On 1st September 2014 a revised sick leave scheme came in to effect for teachers. The Department of Education and Skills (DES) issued Circular 59/2014 which outlines teachers’ sick leave entitlements. There are a number of significant changes in the revised sick leave scheme compared to the previous scheme.
Full Pay / Half Pay
The first change which is new for teachers but not to other parts of the public service is the possibility to progress from full pay to half pay while out on sick leave. This is an entirely new change for teachers. Heretofore when a teacher was out on sick leave, they had an entitlement to be paid at the full rate of pay for 365 days over a rolling four year period. This entitlement has now been reduced. The rate of pay that a teacher may receive on sick leave will now depend on the duration of the absence and the type or nature of the illness.
The second change is in relation to the categorisation of the illness. Previously there was no distinction between illness when a teacher was out sick and the type of illness was not a factor in determining the rate of pay. The revised scheme has introduced two categories of illness -Ordinary and Critical-which will determine the rate of pay. Now a teacher who is on sick leave which is categorised as an Ordinary illness will have an entitlement to be paid for 92 days at the full rate and 91 at the half rate of pay. A teacher deemed to be on a critical illness will have an entitlement to 183 days at the full rate and 182 days at the half rate of pay.
In order to delineate whether an illness is Ordinary or Critical a Critical Illness Protocol has been introduced with this scheme. In order to have the illness deemed as Critical a teacher would need to be ordinarily under the care of a consultant and one of these other criteria:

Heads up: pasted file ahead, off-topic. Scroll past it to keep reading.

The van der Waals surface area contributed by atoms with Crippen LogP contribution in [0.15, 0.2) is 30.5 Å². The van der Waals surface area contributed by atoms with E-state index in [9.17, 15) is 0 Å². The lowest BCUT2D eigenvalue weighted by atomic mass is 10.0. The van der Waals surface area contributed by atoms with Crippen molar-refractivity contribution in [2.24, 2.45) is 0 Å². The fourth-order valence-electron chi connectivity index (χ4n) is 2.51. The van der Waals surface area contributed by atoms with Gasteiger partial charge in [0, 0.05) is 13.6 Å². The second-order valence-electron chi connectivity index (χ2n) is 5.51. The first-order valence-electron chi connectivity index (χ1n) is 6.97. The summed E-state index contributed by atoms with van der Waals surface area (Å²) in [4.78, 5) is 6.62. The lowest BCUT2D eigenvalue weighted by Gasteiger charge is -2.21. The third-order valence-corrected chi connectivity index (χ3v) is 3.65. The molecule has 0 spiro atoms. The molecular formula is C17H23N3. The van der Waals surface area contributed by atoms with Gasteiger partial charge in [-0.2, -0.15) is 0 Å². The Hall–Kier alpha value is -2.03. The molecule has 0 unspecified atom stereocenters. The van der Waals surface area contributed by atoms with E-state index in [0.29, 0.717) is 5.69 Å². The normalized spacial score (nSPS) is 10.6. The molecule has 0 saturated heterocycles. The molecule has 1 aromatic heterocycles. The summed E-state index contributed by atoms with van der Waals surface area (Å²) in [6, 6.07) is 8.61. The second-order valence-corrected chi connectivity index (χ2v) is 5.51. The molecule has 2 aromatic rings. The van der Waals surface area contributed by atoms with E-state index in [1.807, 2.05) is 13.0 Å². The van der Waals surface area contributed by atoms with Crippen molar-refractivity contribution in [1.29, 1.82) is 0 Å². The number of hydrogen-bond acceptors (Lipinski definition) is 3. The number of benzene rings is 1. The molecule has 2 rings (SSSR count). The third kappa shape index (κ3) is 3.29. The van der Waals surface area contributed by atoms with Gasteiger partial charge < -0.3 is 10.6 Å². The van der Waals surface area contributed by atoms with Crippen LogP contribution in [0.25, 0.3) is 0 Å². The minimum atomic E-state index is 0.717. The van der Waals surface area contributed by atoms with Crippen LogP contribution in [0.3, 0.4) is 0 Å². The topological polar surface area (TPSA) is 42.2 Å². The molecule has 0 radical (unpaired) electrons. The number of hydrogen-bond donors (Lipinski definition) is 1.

• Acute Life Threatening
• Chronic Progressive Illness
• Major Physical Trauma
• Is an In-patient for two weeks or more
Another change which is also an entirely new concept in the Teachers’ scheme is the introduction of a “dual countback”. This will determine a teacher’s rate of pay when out on sick leave. Firstly a teacher would need to establish whether they have an entitlement to be paid when out on sick leave. To establish this, a teacher would in the first instance need to look back over the last four years of his/her sick leave record.
For example, a teacher out sick on 15th November 2014 would need to look back to 15th November 2010. Depending on the nature of the illness if 183 or 365 days have not been exhausted then the teacher has an entitlement to be paid. The second or dual look back will determine the rate of pay. To establish whether full or half pay will apply a teacher’s sick leave record over the previous 12 months is examined. For example, if a teacher was paid for ten days at the full rate of pay in the previous 12 months, then that teacher would receive full pay for a further 82 days before progressing to the half rate of pay.
First Lookback: Teacher has used 100 days within the last four years. Therefore has an entitlement to be paid for 83 days.